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How do you do it?- EAL subject leader

Discussion in 'EAL' started by grdwdgrrrl, Aug 15, 2019.

  1. grdwdgrrrl

    grdwdgrrrl Occasional commenter

    I have a nice little leaflet about the first 100 days as an EAL coordinator that has been put out by the NALDIC's EAL Journal. We have a small department serving from 50-70 students. Our main model is 3x week withdrawal by year groups. In the past, the two support teachers shared the year groups but this year I want to split them among us and increase our in-class support opportunities. We are a 5 form primary school so we are spread a bit thin.
    I am looking at any one's ideas or experiences that might give me ideas. I'm looking at the timetables today to find ways to not only spread our withdrawal support across the curriculum instead of only during English/literacy lessons but insert ourselves in classes regardless of the subject.
    How do you find time to collaborate with class teachers? If you can't get that time, how do you go into a class 'prepared'?
    I do have access to the medium term plans and have, in the past, brought into class basic resources for support like word/picture mats, anchor charts and the like that support the curricular area being taught in the lesson. This has required me to run around to the teachers and ask what they, individually are doing on the day because they don't always follow their timetable to the letter, for many reasons.
    Have I just answered my own query? Any feedback much appreciated.
  2. yasf

    yasf Established commenter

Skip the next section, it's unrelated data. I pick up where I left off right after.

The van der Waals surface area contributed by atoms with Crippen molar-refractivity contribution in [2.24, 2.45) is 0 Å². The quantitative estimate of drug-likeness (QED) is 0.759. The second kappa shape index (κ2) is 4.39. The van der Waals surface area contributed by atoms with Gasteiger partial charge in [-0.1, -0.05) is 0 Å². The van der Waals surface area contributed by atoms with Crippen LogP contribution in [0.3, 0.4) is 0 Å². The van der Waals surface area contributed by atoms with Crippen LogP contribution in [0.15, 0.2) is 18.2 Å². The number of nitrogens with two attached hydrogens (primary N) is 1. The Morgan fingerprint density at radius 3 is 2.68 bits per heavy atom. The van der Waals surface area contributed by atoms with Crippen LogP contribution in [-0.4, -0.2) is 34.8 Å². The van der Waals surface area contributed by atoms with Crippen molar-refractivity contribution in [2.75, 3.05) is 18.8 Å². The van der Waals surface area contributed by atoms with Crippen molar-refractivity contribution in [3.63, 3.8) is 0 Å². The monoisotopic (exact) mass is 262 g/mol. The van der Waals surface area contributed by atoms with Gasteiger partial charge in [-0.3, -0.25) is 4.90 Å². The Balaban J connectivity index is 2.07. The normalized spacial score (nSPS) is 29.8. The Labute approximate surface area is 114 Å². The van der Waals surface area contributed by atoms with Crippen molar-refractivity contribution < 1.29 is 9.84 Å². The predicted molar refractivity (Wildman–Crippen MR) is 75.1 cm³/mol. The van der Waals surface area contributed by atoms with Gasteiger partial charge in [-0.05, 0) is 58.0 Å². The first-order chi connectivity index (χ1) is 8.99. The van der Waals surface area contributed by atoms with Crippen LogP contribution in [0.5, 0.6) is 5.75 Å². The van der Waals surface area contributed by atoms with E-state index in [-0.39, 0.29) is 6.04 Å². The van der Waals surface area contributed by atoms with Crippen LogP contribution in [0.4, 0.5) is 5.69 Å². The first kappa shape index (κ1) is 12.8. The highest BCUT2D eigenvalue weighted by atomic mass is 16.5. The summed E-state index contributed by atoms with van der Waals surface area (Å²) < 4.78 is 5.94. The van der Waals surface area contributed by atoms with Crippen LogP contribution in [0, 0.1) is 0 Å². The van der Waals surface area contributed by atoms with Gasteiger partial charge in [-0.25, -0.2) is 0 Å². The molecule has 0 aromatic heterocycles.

We were always given time to collaborate - notably when units of inquiry were being planned by the class teachers. It was an essential part of the process if we were to work effectively together. Input at the start is important.
    Difficult - especially if you are to anything more than just a support assistant.
    Sounds like you are doing a sterling job - given the circumstances.

    As mentioned before, IMHO if you are to be an EAL teacher rather than just an EAL assistant you need to be present and play an active role in the planning stages. When I taught PYP, my school supported - nay, insisted on this. How would your SLT and class teachers react ?
  3. grdwdgrrrl

    grdwdgrrrl Occasional commenter

    The different subjects are planned remotely, each teacher in the year group plans that subject. They don't even collaboratively plan. However, I am now included in the year group meetings.
  4. yasf

    yasf Established commenter

    Is this in primary ?
    Well that's a good thing.

    Out of interest, what's the EAL population of your school look like ?
  5. grdwdgrrrl

    grdwdgrrrl Occasional commenter

    Roughly 30% are on support. 50%+ are in UKS2. Nearly all nationalities getting EAL support are Asian

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